Background: Whole-genome sequencing (WGS) in asymptomatic adults might prevent disease but increase health care use without clinical value.
Objective: To describe the effect on clinical care and outcomes of adding WGS to standardized family history assessment in primary care.
Design: Pilot randomized trial. (ClinicalTrials.gov: NCT01736566).
Setting: Academic primary care practices.
Participants: 9 primary care physicians (PCPs) and 100 generally healthy patients recruited at ages 40 to 65 years.
Intervention: Patients were randomly assigned to receive a family history report alone (FH group) or in combination with an interpreted WGS report (FH + WGS group), which included monogenic disease risk (MDR) results (associated with Mendelian disorders), carrier variants, pharmacogenomic associations, and polygenic risk estimates for cardiometabolic traits. Each patient met with his or her PCP to discuss the report.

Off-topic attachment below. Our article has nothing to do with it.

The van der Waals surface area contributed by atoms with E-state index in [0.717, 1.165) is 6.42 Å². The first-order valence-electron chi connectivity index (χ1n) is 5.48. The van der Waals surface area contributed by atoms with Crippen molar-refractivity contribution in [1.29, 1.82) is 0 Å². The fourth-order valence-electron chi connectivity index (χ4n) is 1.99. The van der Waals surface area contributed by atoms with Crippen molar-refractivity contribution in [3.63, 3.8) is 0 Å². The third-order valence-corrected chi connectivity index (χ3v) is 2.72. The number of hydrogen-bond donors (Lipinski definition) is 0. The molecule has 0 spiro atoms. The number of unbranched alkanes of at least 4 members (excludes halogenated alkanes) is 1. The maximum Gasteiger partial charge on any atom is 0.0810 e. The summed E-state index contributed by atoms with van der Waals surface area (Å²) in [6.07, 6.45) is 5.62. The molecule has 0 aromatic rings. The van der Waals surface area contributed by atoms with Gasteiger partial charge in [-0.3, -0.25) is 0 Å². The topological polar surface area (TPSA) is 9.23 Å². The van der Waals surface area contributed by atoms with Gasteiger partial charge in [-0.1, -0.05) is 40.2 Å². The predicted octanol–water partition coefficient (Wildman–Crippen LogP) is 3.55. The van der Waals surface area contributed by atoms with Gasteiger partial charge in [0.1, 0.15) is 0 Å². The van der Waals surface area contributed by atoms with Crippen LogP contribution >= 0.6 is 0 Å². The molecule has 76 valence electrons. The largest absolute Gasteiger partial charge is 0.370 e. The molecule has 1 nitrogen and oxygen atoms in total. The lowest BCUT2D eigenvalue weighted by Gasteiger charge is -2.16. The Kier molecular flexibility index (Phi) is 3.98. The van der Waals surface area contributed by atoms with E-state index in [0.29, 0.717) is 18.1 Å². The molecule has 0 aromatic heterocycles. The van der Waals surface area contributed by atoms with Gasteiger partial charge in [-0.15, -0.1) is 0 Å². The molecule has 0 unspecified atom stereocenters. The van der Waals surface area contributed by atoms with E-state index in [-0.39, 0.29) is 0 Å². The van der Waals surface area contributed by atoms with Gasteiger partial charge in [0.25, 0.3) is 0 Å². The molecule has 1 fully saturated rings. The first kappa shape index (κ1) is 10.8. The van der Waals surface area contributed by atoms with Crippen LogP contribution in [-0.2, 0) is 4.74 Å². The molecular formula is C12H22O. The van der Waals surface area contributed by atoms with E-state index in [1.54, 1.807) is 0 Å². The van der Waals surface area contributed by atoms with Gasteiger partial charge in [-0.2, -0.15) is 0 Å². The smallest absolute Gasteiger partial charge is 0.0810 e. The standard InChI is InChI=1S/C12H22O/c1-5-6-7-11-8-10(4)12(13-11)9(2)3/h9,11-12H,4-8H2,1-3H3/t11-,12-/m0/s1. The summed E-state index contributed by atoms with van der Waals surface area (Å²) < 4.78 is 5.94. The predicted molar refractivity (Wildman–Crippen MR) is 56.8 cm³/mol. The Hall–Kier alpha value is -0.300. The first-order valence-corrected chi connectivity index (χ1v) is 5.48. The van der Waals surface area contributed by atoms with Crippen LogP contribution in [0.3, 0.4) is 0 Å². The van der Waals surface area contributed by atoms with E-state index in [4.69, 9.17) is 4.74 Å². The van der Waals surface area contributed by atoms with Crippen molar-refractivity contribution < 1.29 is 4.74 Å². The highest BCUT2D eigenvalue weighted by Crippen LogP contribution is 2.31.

Measurements: Clinical outcomes and health care use through 6 months were obtained from medical records and audio-recorded discussions between PCPs and patients. Patients' health behavior changes were surveyed 6 months after receiving results. A panel of clinician-geneticists rated the appropriateness of how PCPs managed MDR results.
Results: Mean age was 55 years; 58% of patients were female. Eleven FH + WGS patients (22% [95% CI, 12% to 36%]) had new MDR results. Only 2 (4% [CI, 0.01% to 15%]) had evidence of the phenotypes predicted by an MDR result (fundus albipunctatus due to RDH5 and variegate porphyria due to PPOX). Primary care physicians recommended new clinical actions for 16% (CI, 8% to 30%) of FH patients and 34% (CI, 22% to 49%) of FH + WGS patients. Thirty percent (CI, 17% to 45%) and 41% (CI, 27% to 56%) of FH and FH + WGS patients, respectively, reported making a health behavior change after 6 months. Geneticists rated PCP management of 8 MDR results (73% [CI, 39% to 99%]) as appropriate and 2 results (18% [CI, 3% to 52%]) as inappropriate.
Limitation: Limited sample size and ancestral and socioeconomic diversity.
Conclusion: Adding WGS to primary care reveals new molecular findings of uncertain clinical utility. Nongeneticist providers may be able to manage WGS results appropriately, but WGS may prompt additional clinical actions of unclear value.
Primary funding source: National Institutes of Health.